By on June 19, 2009

In a previous Piston Slap, David Holzman and I discussed:

DH: Are old car reviews doomed to vastly underrate the cars relative to how they drove when new—unless they’ve recently been overhauled?

SM: Yes. I talked to the owner of the 1996 Explorer I reviewed, mentioning the correlation between a terrible ride and 13-year-old shocks. He’s less than thrilled with the idea, even though he hates the ride. So who in their right mind proactively replaces shocks on an old car?

And now, an update:

This Explorer got an upgrade from original Motorcraft shocks to a set of five (yes, five) new dampers from Bilstein. So what changed since the original review?

Everything. The narrow-body SUV got a serious boost in cornering confidence and ride comfort. There’s less lateral head bobbing and body roll, near elimination of suspension crashing, axle tramping and a far smoother ride. Credit some change to Bilstein’s well-known performance improvements over OEM parts, but most from the addition of a fresh set of shocks. Any shocks.

Now the $5000 Explorer rides 70 percent-ish as well as a $30,000 CUV. Maybe better, as it still feels like a beefy body-on-frame, V8 powered towing machine with some balls, not an uninspiring station wagon on stilts that does nothing especially well.

So yes, your old ride wants a new set of shocks, even if you think you can do without.

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42 Comments on “Piston Slap: A Somewhat Shocking Update...”

  • avatar

    at the time, i did disagree with you. there’s is never anything wrong with changing shocks, especially if you upgrade over the OEM shocks. workst case scenario you get a much better handling ride. and i don’t think it costs much anyway, if you have the tools or borrow them, you could do it yourself, as i did once.

  • avatar

    wow…..small world, I just changed the shocks a couple months ago on my……wait for it…….1996 explorer 4wd. Just weird. But yeah I’d say it makes a difference. Unless something else is wrong (ball joints in my case) but that is another day.

  • avatar
    johnny ro

    This phenomena of maintaining a vehicle’s suspension is oddly applicable to a narrow minority of drivers.

    Those who lease, well, they are out of scope. They don’t do repairs, and their cars are not old enough to need new suspension.

    Those who don’t know any better, out of scope. This is narrowing it down pretty fast.

    Those who truly care about the older car they drive, now we are down to a few % of driver.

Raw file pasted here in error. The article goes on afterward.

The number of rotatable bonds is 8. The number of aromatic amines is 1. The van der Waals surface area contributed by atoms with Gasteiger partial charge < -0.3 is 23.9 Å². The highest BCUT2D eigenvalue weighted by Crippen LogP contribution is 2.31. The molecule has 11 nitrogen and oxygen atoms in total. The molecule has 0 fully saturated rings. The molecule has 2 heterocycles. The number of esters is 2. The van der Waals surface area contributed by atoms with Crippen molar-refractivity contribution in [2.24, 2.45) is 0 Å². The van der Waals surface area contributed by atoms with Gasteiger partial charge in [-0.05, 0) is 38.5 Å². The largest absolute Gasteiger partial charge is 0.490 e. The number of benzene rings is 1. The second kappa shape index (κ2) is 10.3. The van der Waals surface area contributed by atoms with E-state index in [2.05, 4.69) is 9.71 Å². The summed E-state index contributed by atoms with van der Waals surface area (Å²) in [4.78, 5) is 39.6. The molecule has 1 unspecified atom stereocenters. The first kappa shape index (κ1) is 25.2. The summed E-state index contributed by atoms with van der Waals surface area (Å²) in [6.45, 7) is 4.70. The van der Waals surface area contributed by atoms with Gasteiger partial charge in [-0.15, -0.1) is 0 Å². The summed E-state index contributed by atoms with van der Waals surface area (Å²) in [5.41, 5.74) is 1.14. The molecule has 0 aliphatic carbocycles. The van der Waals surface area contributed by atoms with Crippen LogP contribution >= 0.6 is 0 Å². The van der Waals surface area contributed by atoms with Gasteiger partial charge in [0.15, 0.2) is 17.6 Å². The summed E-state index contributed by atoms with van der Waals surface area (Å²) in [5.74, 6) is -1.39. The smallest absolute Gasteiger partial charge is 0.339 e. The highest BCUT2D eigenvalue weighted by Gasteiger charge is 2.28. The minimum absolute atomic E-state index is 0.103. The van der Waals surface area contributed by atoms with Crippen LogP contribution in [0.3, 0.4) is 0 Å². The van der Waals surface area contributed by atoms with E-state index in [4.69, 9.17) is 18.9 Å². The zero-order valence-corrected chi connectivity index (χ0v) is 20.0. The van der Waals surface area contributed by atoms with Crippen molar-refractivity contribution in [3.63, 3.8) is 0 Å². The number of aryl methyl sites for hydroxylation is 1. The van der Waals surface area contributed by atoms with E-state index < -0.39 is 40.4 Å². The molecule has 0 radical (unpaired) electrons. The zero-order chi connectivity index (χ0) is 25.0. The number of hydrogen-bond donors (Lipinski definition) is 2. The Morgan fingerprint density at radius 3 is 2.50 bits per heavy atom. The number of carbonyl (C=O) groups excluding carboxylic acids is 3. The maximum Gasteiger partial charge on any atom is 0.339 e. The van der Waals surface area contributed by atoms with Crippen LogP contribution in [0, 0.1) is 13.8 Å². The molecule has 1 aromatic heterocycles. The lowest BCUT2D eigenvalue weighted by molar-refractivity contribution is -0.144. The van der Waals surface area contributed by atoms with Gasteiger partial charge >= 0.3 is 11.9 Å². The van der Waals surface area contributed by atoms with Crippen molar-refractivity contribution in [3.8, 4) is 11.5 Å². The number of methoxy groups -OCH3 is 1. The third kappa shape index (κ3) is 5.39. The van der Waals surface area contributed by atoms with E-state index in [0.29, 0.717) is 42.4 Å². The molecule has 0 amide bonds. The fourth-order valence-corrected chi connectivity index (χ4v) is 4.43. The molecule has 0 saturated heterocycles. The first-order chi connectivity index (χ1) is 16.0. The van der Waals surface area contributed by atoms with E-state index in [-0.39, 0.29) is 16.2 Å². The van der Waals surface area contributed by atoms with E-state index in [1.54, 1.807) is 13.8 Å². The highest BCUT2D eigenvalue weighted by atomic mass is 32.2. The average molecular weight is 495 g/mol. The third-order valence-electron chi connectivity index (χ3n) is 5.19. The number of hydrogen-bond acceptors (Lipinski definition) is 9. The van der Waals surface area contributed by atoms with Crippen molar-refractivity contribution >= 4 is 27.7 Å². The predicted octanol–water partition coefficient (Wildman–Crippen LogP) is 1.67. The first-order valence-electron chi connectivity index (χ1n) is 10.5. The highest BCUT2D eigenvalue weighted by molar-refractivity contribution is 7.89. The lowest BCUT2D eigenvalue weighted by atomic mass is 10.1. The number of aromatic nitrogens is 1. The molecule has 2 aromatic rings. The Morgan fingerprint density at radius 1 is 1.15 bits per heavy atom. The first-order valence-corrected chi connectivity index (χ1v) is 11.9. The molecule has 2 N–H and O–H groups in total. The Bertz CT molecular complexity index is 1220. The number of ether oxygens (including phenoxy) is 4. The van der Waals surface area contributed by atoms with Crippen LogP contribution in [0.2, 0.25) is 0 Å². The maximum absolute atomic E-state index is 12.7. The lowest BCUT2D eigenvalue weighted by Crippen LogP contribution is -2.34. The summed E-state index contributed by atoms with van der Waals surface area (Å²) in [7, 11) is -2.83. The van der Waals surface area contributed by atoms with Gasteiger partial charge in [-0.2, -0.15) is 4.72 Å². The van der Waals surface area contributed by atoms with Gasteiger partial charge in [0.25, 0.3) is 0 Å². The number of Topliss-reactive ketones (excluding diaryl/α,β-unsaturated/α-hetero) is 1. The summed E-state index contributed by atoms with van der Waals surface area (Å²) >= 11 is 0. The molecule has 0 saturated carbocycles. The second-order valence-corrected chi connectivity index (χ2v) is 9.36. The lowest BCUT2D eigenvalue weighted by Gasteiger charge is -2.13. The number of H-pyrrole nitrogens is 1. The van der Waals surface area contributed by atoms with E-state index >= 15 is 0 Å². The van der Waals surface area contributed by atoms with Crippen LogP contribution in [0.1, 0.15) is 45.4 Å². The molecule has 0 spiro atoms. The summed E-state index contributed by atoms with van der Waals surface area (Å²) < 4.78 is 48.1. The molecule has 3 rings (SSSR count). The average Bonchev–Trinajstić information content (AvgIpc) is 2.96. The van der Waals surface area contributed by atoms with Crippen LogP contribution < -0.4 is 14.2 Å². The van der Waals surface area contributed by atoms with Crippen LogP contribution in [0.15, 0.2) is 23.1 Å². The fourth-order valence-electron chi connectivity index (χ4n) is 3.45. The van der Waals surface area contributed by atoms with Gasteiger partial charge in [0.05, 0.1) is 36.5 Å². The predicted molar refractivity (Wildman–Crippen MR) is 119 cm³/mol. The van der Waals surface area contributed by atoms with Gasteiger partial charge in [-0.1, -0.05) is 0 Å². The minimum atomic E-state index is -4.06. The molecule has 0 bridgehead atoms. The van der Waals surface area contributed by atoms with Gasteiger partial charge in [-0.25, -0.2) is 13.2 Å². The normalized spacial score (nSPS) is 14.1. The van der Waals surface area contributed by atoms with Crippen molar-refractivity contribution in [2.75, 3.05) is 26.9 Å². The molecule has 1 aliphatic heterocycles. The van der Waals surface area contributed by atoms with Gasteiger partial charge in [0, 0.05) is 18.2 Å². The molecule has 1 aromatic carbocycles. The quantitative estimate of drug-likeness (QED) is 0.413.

Next cut, the car really should be worth more than the repair job. This takes it down lower.

    OK, in 2005 I had a B13 1.6 Nissan Sentra. (1991-1994) Super clean, low miles. Either ultimate penalty box (wrong) or really nice small cheap nimble reliable fun japanese fwd 3 box coupe (correct). The cost of headers, plus cat back, plus quote for 4 struts (the struts professionally sold and installed) and alignment was $1400. The car was worth about $2000 regardless of condition, before or after the job. I did it myself for about half that, and yes it was a much better car afterwards. Cutting out the professional suspension work saved a lot. I got my moneys worth drivingfor another year and liking the car.

    Side note- Nissan japanese senior drivetrain engineer, riding shotgun in Ford Expedition around Magna Syracuse plant, “huh? why?” when told the B13 was a Nissan high water mark.

  • avatar

    Every vehicle I changed out the stock factory shocks with heavy duty gas units made a tremendous difference in ride/handling and even noise. Well worth the little it costs to do. Plus it doubles the life of your springs.

  • avatar

    I did it myself for about half that, and yes it was a much better car afterwards.

    Where did you get the spring compressor?

  • avatar

    Is there a way to test your shocks to see if they could use replacing?

  • avatar
    Eric Bryant

    Many vehicles, especially those from a decade or more ago, came with dampers that were garbage when new and quickly got worse from there. Even the handful of vehicles that got decent shocks from the factory (GM went through a phase in the 90s where a lot of vehicles got nice DeCarbon or Bilstein dampers) can benefit from new parts after 50,000 miles or so.

    Suspension parts are wear items, especially for vehicles that get used hard or are exposed to Midwestern roads on a daily basis. Most of the folks who complain that their vehicle feels “worn out” just need to replace a handful of relatively inexpensive components to restore that almost-new feeling. Hell, swap out the correct parts (like the dampers), and it might even feel better than new!

  • avatar

    The last time I had shocks replaced – in an old Volvo – I asked about springs, and was told that they basically will last for longer than the ususal life of the car. I always wondered if that was true, or if it was more related to the cost of the job to the minimal benefit.

  • avatar

    I’ve been shocked by how little time it takes to wear out OEM suspension bits nowadays. A friend of mine went through the struts on his Mazda3 in 65000 kms (40 000 miles). My father’s G35 fared better, with the bushings and struts toast at 200 000 kms, while my mom’s Acura EL (Civic) still has the original suspension at 190 000kms.

    My car has a set of lifetime-guaranteed Tokico Blue struts. They are great, the handling is sharp and body control is excellent, and I know they won’t wear out anytime soon. And they cost something around 400$ for a set of four.

    What car? A 91 Q45. Yes, a two ton boat that actually handles, at least with the Tokicos anyway.

    PS for DIY: Here in Canerduh you can rent spring compressors at Canadian Tire for a small refundable deposit.

  • avatar
    bumpy ii

    “Where did you get the spring compressor?”

    Napa, Autozone, etc. Advance will “rent” you one for the day (you buy it, then get most of your money back when you return it unbroken).

    Springs themselves basically last forever as long as they don’t rust or ride around on blown shocks for too long. The best way to test the struts is to drive around on rough roads, although you can also do the “jump on the bumper” thing for older cars that have actual bumpers.

    This post reminds me that I need to get new Koni bumpstops so I can put the adjustable struts and progressive rate springs on my ’92 SE-R (B13 for the win: last of the IRS Sentras).

  • avatar

    After I changed the shocks on my 1998 Ford Ranger, I kicked myself pretty hard for not doing it earlier. Replacing the original shocks in 2005 with 150k miles with a set of Sensatracks made a world of difference.